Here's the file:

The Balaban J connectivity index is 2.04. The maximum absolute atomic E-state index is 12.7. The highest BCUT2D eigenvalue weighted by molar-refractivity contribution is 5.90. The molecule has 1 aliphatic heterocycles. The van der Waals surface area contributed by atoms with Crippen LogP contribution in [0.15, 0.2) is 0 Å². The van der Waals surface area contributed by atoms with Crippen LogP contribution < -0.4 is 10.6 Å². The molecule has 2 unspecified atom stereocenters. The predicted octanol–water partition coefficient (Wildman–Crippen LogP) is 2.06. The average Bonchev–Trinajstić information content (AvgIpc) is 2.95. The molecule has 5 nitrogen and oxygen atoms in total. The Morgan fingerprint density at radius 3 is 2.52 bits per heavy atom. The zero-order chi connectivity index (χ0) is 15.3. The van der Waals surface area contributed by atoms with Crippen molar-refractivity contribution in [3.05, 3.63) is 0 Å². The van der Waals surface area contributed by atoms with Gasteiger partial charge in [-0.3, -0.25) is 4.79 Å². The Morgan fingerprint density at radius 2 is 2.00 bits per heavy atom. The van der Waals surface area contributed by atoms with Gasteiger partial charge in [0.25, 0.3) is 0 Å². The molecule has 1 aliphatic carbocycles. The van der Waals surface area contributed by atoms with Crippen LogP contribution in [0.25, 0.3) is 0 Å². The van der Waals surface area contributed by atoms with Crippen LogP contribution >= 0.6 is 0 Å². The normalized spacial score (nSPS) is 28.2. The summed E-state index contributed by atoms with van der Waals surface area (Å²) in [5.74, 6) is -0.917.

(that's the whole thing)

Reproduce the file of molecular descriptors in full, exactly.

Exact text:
The Balaban J connectivity index is 2.04. The maximum absolute atomic E-state index is 12.7. The highest BCUT2D eigenvalue weighted by molar-refractivity contribution is 5.90. The molecule has 1 aliphatic heterocycles. The van der Waals surface area contributed by atoms with Crippen LogP contribution in [0.15, 0.2) is 0 Å². The van der Waals surface area contributed by atoms with Crippen LogP contribution < -0.4 is 10.6 Å². The molecule has 2 unspecified atom stereocenters. The predicted octanol–water partition coefficient (Wildman–Crippen LogP) is 2.06. The average Bonchev–Trinajstić information content (AvgIpc) is 2.95. The molecule has 5 nitrogen and oxygen atoms in total. The Morgan fingerprint density at radius 3 is 2.52 bits per heavy atom. The zero-order chi connectivity index (χ0) is 15.3. The van der Waals surface area contributed by atoms with Crippen molar-refractivity contribution in [3.05, 3.63) is 0 Å². The van der Waals surface area contributed by atoms with Gasteiger partial charge in [-0.3, -0.25) is 4.79 Å². The Morgan fingerprint density at radius 2 is 2.00 bits per heavy atom. The van der Waals surface area contributed by atoms with Gasteiger partial charge in [0.25, 0.3) is 0 Å². The molecule has 1 aliphatic carbocycles. The van der Waals surface area contributed by atoms with Crippen LogP contribution in [0.25, 0.3) is 0 Å². The van der Waals surface area contributed by atoms with Crippen LogP contribution >= 0.6 is 0 Å². The normalized spacial score (nSPS) is 28.2. The summed E-state index contributed by atoms with van der Waals surface area (Å²) in [5.74, 6) is -0.917.